Your guide to the Asian food aisle

Your guide to the Asian food aisle

Asian food is a favourite for most. To prepare healthier versions of this delicious cuisine, here is our guide to choosing the best, healthiest ingredients in the Asian food aisle.

Asian cuisine is a significant part of our food culture. While many Asian meals rely heavily on meat and rice or noodles, don’t be afraid to use less rice or noodles, and be sure to add lots of vegetables.

Asian meal bases

These include curry paste and reduced-fat coconut milk (or coconut-flavoured evaporated milk), ready-made sauces and meal kits. The energy content of meal bases is generally low but you will be adding other ingredients (such as meat, vegetables and rice or noodles) which boost the kilojoule and fat content, so be mindful of portion sizes.

While it is important to watch your total energy intake, the biggest pitfall of Asian-style dishes is sodium. Meal bases can contain a significant amount of sodium and Asian sauces in particular tend to be very high. When comparing products for sodium content, keep in mind that a concentrated base, such as curry paste, will appear to contain much more sodium per serve than a ready-made sauce. However, they have similar amounts once prepared.

Adding condiments to your meal may also contribute extra sodium. Therefore, try to keep the sodium levels of the meal base between 500–600mg per serve.

Flavour boosters

Most sauces and pastes mentioned here contain a lot of sodium, so use them sparingly.

Mirin is a type of rice wine used in Japanese cuisine to add a light, sweet flavour. It is most commonly mixed with sushi rice, but it is also added to fish and meat dishes. It has a higher sugar content and lower alcohol content than traditional rice wine (sake).

Shrimp paste is made from fermented ground shrimp and is used in curries, stir-fries and soups. It has a strong, salty, fishy flavour and smell, but takes on a milder flavour when cooked with other ingredients.

Fish sauce is a salty liquid made from anchovies, salt and sugar. It is widely used in Thai cooking and, like shrimp paste, has a pungent smell and flavour.

Oyster sauce is a thick, dark brown sauce made from oysters, sugar, salt, water and cornstarch. It is often used when preparing stir-fries, and as a condiment.

Soy sauce is a dark brown, salty liquid made from fermented soybeans, wheat and salt. Unlike many of the sauces used in Asian cooking, soy sauce is available in reduced-sodium
and gluten-free versions.

Sweet chilli sauce is a thick, sweet sauce used in a number of dishes. It has a mildly spicy flavour.

Tamari is a type of soy sauce made from the liquid that drains off miso as it ages. Generally it is made entirely from soybeans, tamari is usually gluten-free.


Despite differences in texture and appearance, most noodles are made from rice flour, wheat flour or a combination of the two. Most variants can be purchased uncooked, and some are available in ‘shelf-fresh’ packaging, where the noodles have been pre-cooked and only need re-heating.

Udon noodles are a plump Japanese-style noodle made from bleached wheat flour. They are most commonly served in soups and have little or no flavour.

Soba (buckwheat) noodles are Japanese noodles which can be made exclusively from buckwheat or a combination of wheat flours and buckwheat. Because they are a wholegrain noodle, they are a source of fibre. Soba can be served either hot or cold (such as in salads).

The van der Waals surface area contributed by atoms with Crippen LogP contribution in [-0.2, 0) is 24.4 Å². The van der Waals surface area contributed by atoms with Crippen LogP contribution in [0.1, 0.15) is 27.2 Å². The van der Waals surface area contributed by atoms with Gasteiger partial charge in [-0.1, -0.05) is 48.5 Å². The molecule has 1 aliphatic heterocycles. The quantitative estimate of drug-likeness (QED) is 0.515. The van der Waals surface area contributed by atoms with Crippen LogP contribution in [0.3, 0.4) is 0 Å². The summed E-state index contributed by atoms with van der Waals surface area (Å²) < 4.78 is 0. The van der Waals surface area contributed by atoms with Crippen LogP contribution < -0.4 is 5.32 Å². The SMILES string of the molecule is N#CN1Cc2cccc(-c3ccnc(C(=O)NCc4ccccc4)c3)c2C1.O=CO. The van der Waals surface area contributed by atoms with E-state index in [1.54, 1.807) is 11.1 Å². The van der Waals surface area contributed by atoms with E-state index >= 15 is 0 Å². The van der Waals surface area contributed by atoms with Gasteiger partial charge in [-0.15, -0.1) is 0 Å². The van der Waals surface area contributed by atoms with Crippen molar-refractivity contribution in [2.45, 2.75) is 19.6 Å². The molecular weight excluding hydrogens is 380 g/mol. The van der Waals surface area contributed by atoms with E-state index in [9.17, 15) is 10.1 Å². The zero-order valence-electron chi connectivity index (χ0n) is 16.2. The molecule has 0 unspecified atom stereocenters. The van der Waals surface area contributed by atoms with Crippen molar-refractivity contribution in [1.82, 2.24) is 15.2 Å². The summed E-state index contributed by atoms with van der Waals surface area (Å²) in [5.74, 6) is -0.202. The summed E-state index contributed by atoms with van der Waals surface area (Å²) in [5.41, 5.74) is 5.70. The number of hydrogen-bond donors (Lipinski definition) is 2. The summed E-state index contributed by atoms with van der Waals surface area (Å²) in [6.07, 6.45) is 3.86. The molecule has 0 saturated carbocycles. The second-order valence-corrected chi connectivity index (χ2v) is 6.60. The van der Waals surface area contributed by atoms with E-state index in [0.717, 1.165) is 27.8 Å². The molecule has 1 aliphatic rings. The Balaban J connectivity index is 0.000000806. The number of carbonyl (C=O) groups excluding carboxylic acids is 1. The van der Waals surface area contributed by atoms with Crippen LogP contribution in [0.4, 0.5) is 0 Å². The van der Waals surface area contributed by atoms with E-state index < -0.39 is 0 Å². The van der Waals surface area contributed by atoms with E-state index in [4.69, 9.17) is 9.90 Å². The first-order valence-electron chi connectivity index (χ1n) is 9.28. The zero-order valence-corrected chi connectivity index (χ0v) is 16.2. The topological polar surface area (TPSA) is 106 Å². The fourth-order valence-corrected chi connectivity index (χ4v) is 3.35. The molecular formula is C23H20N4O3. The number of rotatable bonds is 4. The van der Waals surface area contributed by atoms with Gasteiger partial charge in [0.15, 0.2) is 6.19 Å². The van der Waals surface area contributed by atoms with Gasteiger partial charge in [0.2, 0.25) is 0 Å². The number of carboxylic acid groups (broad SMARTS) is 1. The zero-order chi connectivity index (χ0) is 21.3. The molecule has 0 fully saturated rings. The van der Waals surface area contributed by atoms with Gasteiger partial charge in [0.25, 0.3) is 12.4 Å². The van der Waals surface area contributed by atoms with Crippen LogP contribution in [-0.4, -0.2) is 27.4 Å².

Rice noodles, available in very fine vermicelli strands and thicker noodles, are commonly used in Vietnamese and Thai dishes. Because these noodles are wheat-free, they are suitable for those following a gluten-free diet (provided gluten-containing ingredients have not been added during manufacturing — check the packaging). Vermicelli noodles are commonly used as a filler in Vietnamese rice paper rolls.

Hokkien noodles are thicker-style noodles made from wheat flour and used as a base in Southeast Asian fried noodle dishes.

Egg noodles are made using wheat and eggs. They are often used as a base for stir-fries but these noodles can also be fried to make crispy noodles to sprinkle over salads for texture.


The nutritional profile of different types of white rice is similar. Brown rice is richer in nutrients, because it is a wholegrain.

Jasmine, basmati and medium-grain white rice all have a light, fluffy texture when cooked. Jasmine and basmati rice are more fragrant than plain rice. Basmati rice has a lower GI than other white rices so it is digested more slowly.

Sushi rice has a stickier texture than plain white rice, making it ideal for sushi rolls. Mirin is also added to the cooked rice, which gives it a slightly sweet taste.


Wasabi, also known as Japanese horseradish due to its hot flavour, is made from the ground root of the wasabi plant. It is light green in colour and served as a paste to accompany sushi.

Pickled ginger is prepared by soaking fresh ginger in vinegar and sugar. The pickling process gives the ginger its characteristic pale pink colour, although some brands add extra colouring.

What is MSG?

MSG (monosodium glutamate) is a flavour enhancer commonly used in Asian food, where it lends a unique savoury taste called ‘umami’. Food Standards Australia New Zealand (FSANZ) states that MSG is safe for use in food, but a small percentage of the population may be sensitive to it in large quantities.

If a product claims ‘No added MSG’ it means that there may be some naturally-occurring MSG, but no additional MSG. When MSG is added, it must be listed in the ingredients either by name or by stating ‘flavour enhancer’ followed by the food additive code number (621).

Author: Vanessa Furlong

Healthy Food Guide

First published: Oct 2011

2017-04-03 16:55:42

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